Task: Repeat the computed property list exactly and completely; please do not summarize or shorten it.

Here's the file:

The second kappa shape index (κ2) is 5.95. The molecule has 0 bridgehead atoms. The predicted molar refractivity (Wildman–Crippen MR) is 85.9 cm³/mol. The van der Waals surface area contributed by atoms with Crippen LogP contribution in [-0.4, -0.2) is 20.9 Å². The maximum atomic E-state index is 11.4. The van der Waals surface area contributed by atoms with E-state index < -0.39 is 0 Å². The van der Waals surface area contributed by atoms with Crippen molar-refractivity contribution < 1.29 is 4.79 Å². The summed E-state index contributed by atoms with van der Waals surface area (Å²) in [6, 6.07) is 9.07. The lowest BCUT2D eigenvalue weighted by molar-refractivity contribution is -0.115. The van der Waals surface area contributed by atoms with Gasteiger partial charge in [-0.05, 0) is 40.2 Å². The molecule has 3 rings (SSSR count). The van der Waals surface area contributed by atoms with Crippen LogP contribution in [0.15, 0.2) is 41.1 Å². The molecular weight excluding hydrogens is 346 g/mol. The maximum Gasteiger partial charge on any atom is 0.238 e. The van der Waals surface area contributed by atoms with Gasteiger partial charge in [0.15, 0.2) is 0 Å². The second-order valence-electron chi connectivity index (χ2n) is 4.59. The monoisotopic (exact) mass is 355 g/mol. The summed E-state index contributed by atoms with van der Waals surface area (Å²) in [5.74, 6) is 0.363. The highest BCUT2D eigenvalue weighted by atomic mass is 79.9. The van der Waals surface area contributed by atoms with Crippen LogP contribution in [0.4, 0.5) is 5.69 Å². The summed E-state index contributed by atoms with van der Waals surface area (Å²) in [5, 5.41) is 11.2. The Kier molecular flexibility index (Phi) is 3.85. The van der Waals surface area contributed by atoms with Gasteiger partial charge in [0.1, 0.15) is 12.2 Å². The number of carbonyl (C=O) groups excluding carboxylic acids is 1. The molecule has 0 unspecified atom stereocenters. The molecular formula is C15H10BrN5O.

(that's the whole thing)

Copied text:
The second kappa shape index (κ2) is 5.95. The molecule has 0 bridgehead atoms. The predicted molar refractivity (Wildman–Crippen MR) is 85.9 cm³/mol. The van der Waals surface area contributed by atoms with Crippen LogP contribution in [-0.4, -0.2) is 20.9 Å². The maximum atomic E-state index is 11.4. The van der Waals surface area contributed by atoms with E-state index < -0.39 is 0 Å². The van der Waals surface area contributed by atoms with Crippen molar-refractivity contribution < 1.29 is 4.79 Å². The summed E-state index contributed by atoms with van der Waals surface area (Å²) in [6, 6.07) is 9.07. The lowest BCUT2D eigenvalue weighted by molar-refractivity contribution is -0.115. The van der Waals surface area contributed by atoms with Gasteiger partial charge in [-0.05, 0) is 40.2 Å². The molecule has 3 rings (SSSR count). The van der Waals surface area contributed by atoms with Crippen LogP contribution in [0.15, 0.2) is 41.1 Å². The molecular weight excluding hydrogens is 346 g/mol. The maximum Gasteiger partial charge on any atom is 0.238 e. The van der Waals surface area contributed by atoms with Gasteiger partial charge in [0.15, 0.2) is 0 Å². The second-order valence-electron chi connectivity index (χ2n) is 4.59. The monoisotopic (exact) mass is 355 g/mol. The summed E-state index contributed by atoms with van der Waals surface area (Å²) in [5.74, 6) is 0.363. The highest BCUT2D eigenvalue weighted by atomic mass is 79.9. The van der Waals surface area contributed by atoms with Crippen LogP contribution in [0.4, 0.5) is 5.69 Å². The summed E-state index contributed by atoms with van der Waals surface area (Å²) in [5, 5.41) is 11.2. The Kier molecular flexibility index (Phi) is 3.85. The van der Waals surface area contributed by atoms with Gasteiger partial charge in [0.1, 0.15) is 12.2 Å². The number of carbonyl (C=O) groups excluding carboxylic acids is 1. The molecule has 0 unspecified atom stereocenters. The molecular formula is C15H10BrN5O.